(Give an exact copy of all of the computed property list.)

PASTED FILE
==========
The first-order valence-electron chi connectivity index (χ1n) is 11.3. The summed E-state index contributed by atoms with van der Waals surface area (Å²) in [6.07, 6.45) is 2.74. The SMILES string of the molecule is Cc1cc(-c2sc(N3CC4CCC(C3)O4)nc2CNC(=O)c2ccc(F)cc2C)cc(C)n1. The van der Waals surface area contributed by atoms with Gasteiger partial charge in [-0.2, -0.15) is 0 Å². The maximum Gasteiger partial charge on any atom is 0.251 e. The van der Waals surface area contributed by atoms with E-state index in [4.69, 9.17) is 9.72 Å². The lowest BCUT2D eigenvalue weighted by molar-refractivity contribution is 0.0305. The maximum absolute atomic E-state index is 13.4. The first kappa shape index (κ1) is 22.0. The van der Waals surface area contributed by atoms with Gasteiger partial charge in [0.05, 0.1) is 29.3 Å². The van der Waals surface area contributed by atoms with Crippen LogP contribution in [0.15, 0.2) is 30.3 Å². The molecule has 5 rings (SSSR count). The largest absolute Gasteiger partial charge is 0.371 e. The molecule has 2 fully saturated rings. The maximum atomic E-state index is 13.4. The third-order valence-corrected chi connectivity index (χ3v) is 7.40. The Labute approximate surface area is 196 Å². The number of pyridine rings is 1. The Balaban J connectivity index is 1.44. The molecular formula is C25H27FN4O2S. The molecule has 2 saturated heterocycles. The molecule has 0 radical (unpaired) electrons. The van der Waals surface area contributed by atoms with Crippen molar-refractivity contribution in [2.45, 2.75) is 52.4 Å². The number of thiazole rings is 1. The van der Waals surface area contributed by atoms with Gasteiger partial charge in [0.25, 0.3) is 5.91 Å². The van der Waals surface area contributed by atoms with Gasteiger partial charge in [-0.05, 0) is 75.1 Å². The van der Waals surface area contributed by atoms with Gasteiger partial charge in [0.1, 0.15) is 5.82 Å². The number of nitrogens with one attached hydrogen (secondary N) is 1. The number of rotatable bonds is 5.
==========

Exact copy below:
The first-order valence-electron chi connectivity index (χ1n) is 11.3. The summed E-state index contributed by atoms with van der Waals surface area (Å²) in [6.07, 6.45) is 2.74. The SMILES string of the molecule is Cc1cc(-c2sc(N3CC4CCC(C3)O4)nc2CNC(=O)c2ccc(F)cc2C)cc(C)n1. The van der Waals surface area contributed by atoms with Gasteiger partial charge in [-0.2, -0.15) is 0 Å². The maximum Gasteiger partial charge on any atom is 0.251 e. The van der Waals surface area contributed by atoms with E-state index in [4.69, 9.17) is 9.72 Å². The lowest BCUT2D eigenvalue weighted by molar-refractivity contribution is 0.0305. The maximum absolute atomic E-state index is 13.4. The first kappa shape index (κ1) is 22.0. The van der Waals surface area contributed by atoms with Gasteiger partial charge in [0.05, 0.1) is 29.3 Å². The van der Waals surface area contributed by atoms with Crippen LogP contribution in [0.15, 0.2) is 30.3 Å². The molecule has 5 rings (SSSR count). The largest absolute Gasteiger partial charge is 0.371 e. The molecule has 2 fully saturated rings. The maximum atomic E-state index is 13.4. The third-order valence-corrected chi connectivity index (χ3v) is 7.40. The Labute approximate surface area is 196 Å². The number of pyridine rings is 1. The Balaban J connectivity index is 1.44. The molecular formula is C25H27FN4O2S. The molecule has 2 saturated heterocycles. The molecule has 0 radical (unpaired) electrons. The van der Waals surface area contributed by atoms with Crippen molar-refractivity contribution in [2.45, 2.75) is 52.4 Å². The number of thiazole rings is 1. The van der Waals surface area contributed by atoms with Gasteiger partial charge in [0.25, 0.3) is 5.91 Å². The van der Waals surface area contributed by atoms with Gasteiger partial charge in [-0.05, 0) is 75.1 Å². The van der Waals surface area contributed by atoms with Gasteiger partial charge in [0.1, 0.15) is 5.82 Å². The number of nitrogens with one attached hydrogen (secondary N) is 1. The number of rotatable bonds is 5.